In 2002, filmmaker Pilar Prassas began following seven couples in their effort to legalize same-sex marriage in the state of New Jersey. Two years into filming, however, plaintiff Marilyn Maneely, mother of five, was diagnosed with the incurable, terminal disease Amyotrophic Lateral Sclerosis, also known as Lou Gehrig’s Disease. On the day Marilyn passed away, her life partner of 14 years, Diane Marini, was not even allowed to sign her death certificate.

In traditional marriage vows, “‘til death do us part” is the phrase that follows “in sickness and in health,” but to many gay and lesbian Americans, saying these words and enjoying their subsequent rights is not an option. With a tender touch, Prassas delicately balances tragedy and triumph in this film about the civil rights issue of our time—the fight to marry, and care for, the ones we love, in sickness and in health.

April, 22th (Thursday), 17:00

The Righteous Babes
A film by Pratibha Parmar

England, 1998, 50 minute

In this accomplished documentary, acclaimed filmmaker Pratibha Parmar (A PLACE OF RAGE, WARRIOR MARKS) explores the intersection of feminism with popular music, focusing on the role of female recording artists in the 1990s and their influence on modern women. Parmar argues that, far from being dead, feminism has thrived and expanded its reach through the direct, aggressive, and revolutionary medium of rock music, and through the role models of performers like Madonna and Ani DiFranco. Intercutting performance footage with interviews, Parmar explores her thesis with some of the most outspoken female musicians, feminist theorists, and journalists of the UK and US, including Sinead O’Connor, Skin (Skunk Anansie), Chrissie Hynde (The Pretenders), Tori Amos, Ani DiFranco, Camille Paglia, and Gloria Steinem. THE RIGHTEOUS BABES offers a searing and timely critique of the commercialization of feminism through ’Girl Power’ Spice Girls style, ditzy Ally McBeal and her trans-Atlantic counterpart, Bridget Jones. With critical insight and candidness, this powerful and timely documentary demonstrates the vibrancy and relevance of feminism to women and young girls today. Essential viewing for feminists, post-feminists and anti-feminists alike.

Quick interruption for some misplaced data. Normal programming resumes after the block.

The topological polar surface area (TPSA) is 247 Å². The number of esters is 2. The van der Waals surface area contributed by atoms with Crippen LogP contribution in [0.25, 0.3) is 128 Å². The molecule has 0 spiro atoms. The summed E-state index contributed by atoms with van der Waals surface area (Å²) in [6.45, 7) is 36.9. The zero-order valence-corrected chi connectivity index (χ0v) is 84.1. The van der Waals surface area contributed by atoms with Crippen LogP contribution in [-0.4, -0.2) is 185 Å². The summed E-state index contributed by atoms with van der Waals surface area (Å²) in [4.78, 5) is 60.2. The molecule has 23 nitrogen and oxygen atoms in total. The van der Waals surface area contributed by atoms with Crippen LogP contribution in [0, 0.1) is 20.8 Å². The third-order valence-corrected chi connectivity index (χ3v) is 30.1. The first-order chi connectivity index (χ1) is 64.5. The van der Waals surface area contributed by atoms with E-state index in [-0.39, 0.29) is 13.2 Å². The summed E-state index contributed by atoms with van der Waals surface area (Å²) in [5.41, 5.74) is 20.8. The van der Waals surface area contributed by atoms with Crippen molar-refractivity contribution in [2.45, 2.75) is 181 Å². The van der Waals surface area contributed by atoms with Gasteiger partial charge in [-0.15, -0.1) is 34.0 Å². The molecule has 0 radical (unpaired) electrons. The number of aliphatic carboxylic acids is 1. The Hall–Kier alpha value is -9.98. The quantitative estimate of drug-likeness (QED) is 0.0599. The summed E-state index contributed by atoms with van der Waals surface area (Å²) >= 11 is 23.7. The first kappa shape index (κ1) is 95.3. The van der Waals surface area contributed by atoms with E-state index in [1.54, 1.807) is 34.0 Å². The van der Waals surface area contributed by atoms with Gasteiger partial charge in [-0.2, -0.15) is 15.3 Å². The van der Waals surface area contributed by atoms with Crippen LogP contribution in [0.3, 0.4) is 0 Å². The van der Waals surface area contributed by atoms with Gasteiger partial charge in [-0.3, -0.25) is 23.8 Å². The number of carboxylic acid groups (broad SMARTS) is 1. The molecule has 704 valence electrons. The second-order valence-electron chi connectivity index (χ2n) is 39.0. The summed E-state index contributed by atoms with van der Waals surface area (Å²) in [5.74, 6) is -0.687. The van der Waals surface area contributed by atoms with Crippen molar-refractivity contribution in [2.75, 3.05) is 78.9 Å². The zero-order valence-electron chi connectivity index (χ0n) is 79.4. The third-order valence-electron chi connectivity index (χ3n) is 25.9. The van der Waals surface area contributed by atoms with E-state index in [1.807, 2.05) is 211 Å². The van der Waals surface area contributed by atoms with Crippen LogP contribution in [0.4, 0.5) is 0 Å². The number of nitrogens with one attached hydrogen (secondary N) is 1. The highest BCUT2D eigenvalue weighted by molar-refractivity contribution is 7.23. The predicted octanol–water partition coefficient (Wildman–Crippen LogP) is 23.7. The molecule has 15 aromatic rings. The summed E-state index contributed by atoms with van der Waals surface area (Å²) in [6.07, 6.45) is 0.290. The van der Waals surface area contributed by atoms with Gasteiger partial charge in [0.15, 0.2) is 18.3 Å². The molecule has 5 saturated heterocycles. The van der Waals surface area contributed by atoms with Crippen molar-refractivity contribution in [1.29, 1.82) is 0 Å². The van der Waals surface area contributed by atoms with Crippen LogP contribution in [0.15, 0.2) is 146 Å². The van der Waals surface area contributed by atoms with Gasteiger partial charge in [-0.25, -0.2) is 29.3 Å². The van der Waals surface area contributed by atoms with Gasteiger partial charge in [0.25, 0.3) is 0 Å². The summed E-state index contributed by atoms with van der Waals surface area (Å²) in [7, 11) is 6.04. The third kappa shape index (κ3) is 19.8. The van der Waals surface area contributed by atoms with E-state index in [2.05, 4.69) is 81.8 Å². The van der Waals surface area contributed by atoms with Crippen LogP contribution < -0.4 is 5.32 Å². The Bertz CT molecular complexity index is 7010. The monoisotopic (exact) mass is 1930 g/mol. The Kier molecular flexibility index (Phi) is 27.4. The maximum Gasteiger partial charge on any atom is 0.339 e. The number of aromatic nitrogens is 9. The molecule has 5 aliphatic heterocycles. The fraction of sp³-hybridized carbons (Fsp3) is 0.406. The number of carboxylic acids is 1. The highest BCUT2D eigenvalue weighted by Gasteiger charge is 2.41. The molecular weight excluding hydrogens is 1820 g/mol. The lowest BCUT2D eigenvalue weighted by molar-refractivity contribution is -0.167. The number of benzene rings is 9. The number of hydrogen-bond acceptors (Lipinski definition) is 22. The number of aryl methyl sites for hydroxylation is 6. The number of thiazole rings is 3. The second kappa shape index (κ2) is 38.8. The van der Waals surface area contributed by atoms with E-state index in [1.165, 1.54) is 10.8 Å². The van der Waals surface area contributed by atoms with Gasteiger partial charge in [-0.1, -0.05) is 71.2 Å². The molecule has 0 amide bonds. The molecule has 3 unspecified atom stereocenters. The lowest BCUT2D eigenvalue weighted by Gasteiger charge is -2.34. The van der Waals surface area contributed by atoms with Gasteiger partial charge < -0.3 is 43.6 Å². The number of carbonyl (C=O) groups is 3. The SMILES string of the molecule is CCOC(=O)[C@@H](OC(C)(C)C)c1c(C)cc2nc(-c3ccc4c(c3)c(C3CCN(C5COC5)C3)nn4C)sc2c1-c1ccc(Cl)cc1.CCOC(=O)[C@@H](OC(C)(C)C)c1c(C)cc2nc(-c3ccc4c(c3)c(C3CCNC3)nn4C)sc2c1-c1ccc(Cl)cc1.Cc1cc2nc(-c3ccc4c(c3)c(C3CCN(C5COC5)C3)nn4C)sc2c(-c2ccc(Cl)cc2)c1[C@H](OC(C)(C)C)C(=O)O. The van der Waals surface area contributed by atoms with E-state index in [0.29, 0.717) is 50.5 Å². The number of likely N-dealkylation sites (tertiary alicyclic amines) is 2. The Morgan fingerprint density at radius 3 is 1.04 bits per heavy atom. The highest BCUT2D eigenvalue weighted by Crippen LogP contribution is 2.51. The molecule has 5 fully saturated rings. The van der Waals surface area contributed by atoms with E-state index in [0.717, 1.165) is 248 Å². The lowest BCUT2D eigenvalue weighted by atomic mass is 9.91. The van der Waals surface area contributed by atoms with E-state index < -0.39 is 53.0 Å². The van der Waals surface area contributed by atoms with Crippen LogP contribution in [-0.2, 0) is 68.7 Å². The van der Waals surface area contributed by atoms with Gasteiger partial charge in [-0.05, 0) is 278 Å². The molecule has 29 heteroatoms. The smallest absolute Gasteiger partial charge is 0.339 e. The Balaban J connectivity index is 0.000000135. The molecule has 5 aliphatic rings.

April, 23th, (Friday), 17:00
Cover Girl Culture
Awakening the Media Generation
A film by Nicole Clark

US, 2009, 80 minutes

Being thin, pretty and sexy brings happiness. Young girls receive these messages daily hundreds of times. But who sets these impossible beauty standards—and how can they be changed? In this eye-opening documentary, filmmaker and former Elite International fashion model Nicole Clark, now a champion for young girls and their self-esteem, calls for a necessary change: integrity and responsible media for our youth.

COVER GIRL CULTURE pairs images of girls and women in television and print ads with footage from the catwalks and celebrity media. Clark is given rare access to women editors from major magazines like ”Teen Vogue” and ”ELLE”, who provide a shocking defense of the fashion and advertising worlds. The film juxtaposes these interviews with revealing insights from models, parents, teachers, psychologists, body image experts and most importantly, the heartfelt expressions of girls themselves on how they feel about the media that surrounds them.

With an insider’s view, the film addresses issues like today’s increasingly invasive media, heightened advertising to tweens, the sexualization of girls, and consumer culture’s disempowerment of young women. An up-to-date inquiry into advertising and the cult of celebrity’s deep and negative impact on teens and young women, COVER GIRL CULTURE also suggests how to educate young women to think critically about the media.